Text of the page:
Call it Silicon Valley North. Or Hollywood North. Or simply call it what the earliest inhabitants of Lake Ontario’s shores did — Toronto: “place of meeting.”
Today, the name is more apropos than ever. Toronto thrives as an international commerce center and city of heady cultural convergence. Even the United Nations hailed it as the most multicultural city in the world.
The fifth largest city in North America, with a population of 2.4 million, Toronto is noted for its superior quality of life: Fortune magazine voted it top global city for business and family in 1996.
Toronto represents Canada’s largest employment hub, with one-sixth of the country’s jobs. A world banking and finance leader, Toronto also supports a burgeoning variety of high-growth sectors, such as:
The city’s economic vitals are strong. Toronto has generated 355,000 new jobs since 1996, a 15.8 percent increase that outpaced Canada’s 11.1 percent job creation rate. Unemployment reached a low: 5.3 percent as of June 2000, down from an average of 6.1 percent in 1999.
Toronto clearly supports an employee’s market. Shortages in health care and high tech are particularly acute. For example, the Information Technology Association of Canada estimates 20,000 unfilled IT jobs across Canada.
As home to Canada’s fastest growing high-tech market, Toronto boasts 3,100 high-tech companies employing 155,000, per statistics from the industry group, SMART Toronto. The city ranks fourth highest in the world for concentration of commercial software companies and also fosters a thriving hardware sector.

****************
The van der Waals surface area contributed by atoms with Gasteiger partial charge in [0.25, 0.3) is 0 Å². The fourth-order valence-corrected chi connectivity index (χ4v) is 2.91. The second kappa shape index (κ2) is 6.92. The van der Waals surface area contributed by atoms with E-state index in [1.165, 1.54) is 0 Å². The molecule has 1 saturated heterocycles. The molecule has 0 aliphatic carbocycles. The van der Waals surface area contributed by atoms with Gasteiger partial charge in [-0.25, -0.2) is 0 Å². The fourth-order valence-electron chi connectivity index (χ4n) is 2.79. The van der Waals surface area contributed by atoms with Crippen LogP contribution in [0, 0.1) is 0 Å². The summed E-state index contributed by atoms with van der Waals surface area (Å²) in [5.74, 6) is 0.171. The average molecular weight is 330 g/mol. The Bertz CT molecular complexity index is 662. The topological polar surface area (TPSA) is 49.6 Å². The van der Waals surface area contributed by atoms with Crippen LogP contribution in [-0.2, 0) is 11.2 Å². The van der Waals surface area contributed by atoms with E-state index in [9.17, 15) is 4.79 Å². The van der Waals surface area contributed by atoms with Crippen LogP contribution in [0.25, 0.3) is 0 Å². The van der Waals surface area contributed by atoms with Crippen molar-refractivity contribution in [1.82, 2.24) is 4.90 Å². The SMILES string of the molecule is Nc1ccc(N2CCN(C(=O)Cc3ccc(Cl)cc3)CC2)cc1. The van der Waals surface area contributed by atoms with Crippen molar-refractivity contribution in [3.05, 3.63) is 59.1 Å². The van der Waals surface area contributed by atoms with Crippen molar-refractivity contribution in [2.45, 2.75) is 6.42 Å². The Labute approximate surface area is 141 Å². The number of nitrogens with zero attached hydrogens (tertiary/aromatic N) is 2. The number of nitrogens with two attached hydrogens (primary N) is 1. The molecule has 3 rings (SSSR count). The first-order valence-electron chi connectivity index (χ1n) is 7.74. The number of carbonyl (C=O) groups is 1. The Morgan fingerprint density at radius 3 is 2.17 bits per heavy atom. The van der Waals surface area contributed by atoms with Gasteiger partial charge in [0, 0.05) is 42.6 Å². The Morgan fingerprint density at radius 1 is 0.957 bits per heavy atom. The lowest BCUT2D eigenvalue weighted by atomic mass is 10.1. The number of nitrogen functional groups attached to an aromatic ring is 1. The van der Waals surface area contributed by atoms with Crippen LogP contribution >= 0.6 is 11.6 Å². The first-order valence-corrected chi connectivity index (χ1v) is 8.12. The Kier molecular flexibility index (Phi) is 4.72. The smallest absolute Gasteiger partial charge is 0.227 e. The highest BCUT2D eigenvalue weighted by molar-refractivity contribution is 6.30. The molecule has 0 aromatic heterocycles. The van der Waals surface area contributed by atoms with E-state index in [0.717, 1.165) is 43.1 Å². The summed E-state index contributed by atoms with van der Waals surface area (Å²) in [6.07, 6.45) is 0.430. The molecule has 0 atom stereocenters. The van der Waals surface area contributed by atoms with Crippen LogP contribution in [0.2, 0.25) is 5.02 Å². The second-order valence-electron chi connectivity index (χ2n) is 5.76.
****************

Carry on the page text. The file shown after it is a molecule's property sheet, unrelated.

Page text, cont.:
Professionals with expertise in software development, computer animation, Web applications, post-production and computer-generated imaging, and other specialized niches remain highly sought-after. Basking in exceptionally strong demand are telecommunications software designers and computer engineers, who enjoyed the highest employment growth of any profession across Canada during the 1990s.
Toronto claims 75 percent of Canada’s new media and multimedia firms, according to Toronto New Media Works. This $1 billion industry, composed of 4,000 mostly small multimedia and content creation companies, anticipates an explosive growth.
Business services remain one of Toronto’s best job generators, due to increased outsourcing of HR, accounting, advertising and marketing, and computer service functions.
Employment in finance, insurance and real estate grew by four percent in 1999, according to Statistics Canada. This sector employs more than 222,000 people, or around nine percent of Toronto’s labor market. The upsurge in demand for wealth management has created strong and expanding opportunities for financial planners and securities brokers. And real estate is rebounding after a slump in the early to mid-’90s.
The prognosis is good for Toronto’s health sector, which was up 9.1 percent in 1999. The city offers the largest concentration of biomedical and biotechnology jobs of any North American metro area. For those directly involved in patient care, the region’s dire need for nurses, radiation therapists, pharmacists and physicians promises rewarding opportunities.
Positions in high tech, health care, finance, banking — even movie making. Toronto has them all. So, bring your talent and ambition to Ontario’s prosperous “place of meeting” and find your True North.